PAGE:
Food / Alcohol – Now here are your options with food an alcohol. The cheapest solution is to find a venue that will allow you to bring your own food. And when I say bring your own food, I mean your friends and family cook you food for your wedding, not bring your own catering service. A caterer is going to charge you an arm and a leg for food. And even for just 100 people at $ 50 a plate, you’re looking at $ 5,000 for food. It gets expensive. So we’re doing a potluck type of wedding reception. Our friends and family are making our favorite meals and bringing them to our wedding. It’s also much more personalized that way. Another option would be to find a caterer who offers custom menus or a caterer who has cheaper options for food as well. Usually a buffet will be cheaper than a plate meal. Also, a full service open bar is very very pricey. If it’s a must, then only serve beer and wine for a few hours. Skip the liquor. It’s not the important part of a wedding day and if you think it is then again, you’re marrying for the wrong reasons. Another option, would be to do what we’re doing and get married at a friend or family member’s house and have people bring alcohol as well as food. Friends and family would be more than willing to help you two out and again, it’s the cheapest option. This alone would save you thousands of dollars.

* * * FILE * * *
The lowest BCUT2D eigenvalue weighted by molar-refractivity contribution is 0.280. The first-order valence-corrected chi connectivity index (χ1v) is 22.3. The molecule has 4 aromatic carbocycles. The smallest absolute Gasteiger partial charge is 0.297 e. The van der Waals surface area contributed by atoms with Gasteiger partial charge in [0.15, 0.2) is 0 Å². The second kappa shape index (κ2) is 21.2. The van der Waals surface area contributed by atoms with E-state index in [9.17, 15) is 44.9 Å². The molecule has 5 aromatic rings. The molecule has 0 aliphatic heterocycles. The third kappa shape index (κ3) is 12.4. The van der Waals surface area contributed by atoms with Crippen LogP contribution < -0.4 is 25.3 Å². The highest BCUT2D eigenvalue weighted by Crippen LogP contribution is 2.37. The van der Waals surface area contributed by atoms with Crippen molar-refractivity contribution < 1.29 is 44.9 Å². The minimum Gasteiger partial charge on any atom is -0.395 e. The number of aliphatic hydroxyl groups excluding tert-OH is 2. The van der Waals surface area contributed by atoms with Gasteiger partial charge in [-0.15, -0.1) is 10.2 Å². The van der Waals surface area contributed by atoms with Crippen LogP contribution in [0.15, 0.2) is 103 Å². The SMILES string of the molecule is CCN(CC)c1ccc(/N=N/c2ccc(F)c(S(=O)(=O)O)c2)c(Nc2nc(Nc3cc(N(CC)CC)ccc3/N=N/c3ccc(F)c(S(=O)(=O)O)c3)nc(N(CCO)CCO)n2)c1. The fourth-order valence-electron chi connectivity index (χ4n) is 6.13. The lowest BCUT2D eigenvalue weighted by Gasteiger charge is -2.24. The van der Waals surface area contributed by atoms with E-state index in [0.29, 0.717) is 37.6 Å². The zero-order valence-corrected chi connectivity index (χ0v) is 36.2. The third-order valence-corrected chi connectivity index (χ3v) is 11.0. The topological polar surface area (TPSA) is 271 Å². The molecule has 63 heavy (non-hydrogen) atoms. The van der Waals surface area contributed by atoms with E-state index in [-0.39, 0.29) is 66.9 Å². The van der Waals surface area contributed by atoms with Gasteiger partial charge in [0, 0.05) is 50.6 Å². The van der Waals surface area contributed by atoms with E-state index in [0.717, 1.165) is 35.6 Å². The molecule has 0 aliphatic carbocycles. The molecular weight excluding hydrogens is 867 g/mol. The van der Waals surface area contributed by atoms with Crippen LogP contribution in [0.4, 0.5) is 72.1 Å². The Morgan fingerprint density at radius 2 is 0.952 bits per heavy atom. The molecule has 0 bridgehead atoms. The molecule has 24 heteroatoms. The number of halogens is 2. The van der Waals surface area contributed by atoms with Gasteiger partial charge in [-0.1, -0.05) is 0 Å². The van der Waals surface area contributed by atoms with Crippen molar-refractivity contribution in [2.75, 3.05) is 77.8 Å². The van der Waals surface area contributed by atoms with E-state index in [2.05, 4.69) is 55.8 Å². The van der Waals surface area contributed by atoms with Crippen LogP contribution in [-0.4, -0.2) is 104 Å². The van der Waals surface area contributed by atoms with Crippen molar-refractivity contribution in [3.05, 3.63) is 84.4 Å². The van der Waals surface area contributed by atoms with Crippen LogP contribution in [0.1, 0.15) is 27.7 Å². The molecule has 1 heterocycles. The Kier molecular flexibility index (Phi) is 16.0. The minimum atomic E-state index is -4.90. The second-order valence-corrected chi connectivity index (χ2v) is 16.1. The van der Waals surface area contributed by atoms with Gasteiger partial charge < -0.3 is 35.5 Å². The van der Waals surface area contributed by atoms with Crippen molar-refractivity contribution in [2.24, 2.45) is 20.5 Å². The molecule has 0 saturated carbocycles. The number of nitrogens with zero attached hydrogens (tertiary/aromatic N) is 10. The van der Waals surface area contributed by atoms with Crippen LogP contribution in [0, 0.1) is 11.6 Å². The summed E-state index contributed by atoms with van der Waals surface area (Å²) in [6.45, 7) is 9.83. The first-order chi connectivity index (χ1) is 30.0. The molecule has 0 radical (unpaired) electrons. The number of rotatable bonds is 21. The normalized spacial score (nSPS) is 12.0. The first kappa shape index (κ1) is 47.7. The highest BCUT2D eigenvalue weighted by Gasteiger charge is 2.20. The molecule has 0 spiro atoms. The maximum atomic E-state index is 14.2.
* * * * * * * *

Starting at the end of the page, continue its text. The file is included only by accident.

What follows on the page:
Those are the big ways to save money so here are some smaller things:

    Stationery – Don’t spend an arm and a leg on paper. Do as much as you can electronically. It’s not the most polite way to get information out when it comes to a wedding, but if you don’t have the money to pay for it all then it really doesn’t matter. Send out actual paper invites. When it comes to the save the dates or the information on the venue and directions and all that, then put it all online and make it easy for everyone to access it.

    Dress – Wait to buy your dress when it’s on sale or buy dresses that are from a previous season’s collection. You don’t need an expensive wedding dress. You’re wearing it once and then it will just be packed up and put into a closet or storage bin for the rest of your life. Dont let your dress take up a huge chunk of your budget.

    Photography – A lot of people will disagree with me on this one, but if you can’t afford to spend a few thousand dollars on a professional photographer then either have family members take a million photos of your wedding day, or find a student photographer who is looking to build their portfolio. I’m a professional photographer and I got all my wedding experience from shooting weddings as a student photographer. I was very fortunate to find couples who wanted to save money.

    Flowers – Dont pay for a florist. Order flower stems and create your own bouquets and centerpieces. It’s much cheaper than paying someone else to do it.

    There are so many other ways you can save money on your wedding day. I recommend you sit down with your fiance and pick three things that are the most important to you and worth spending money on for your wedding day. For everything else, find cheaper solutions. You can’t have everything you want if you want at this age and if you can’t handle that, then you need to wait until you’re older to get married.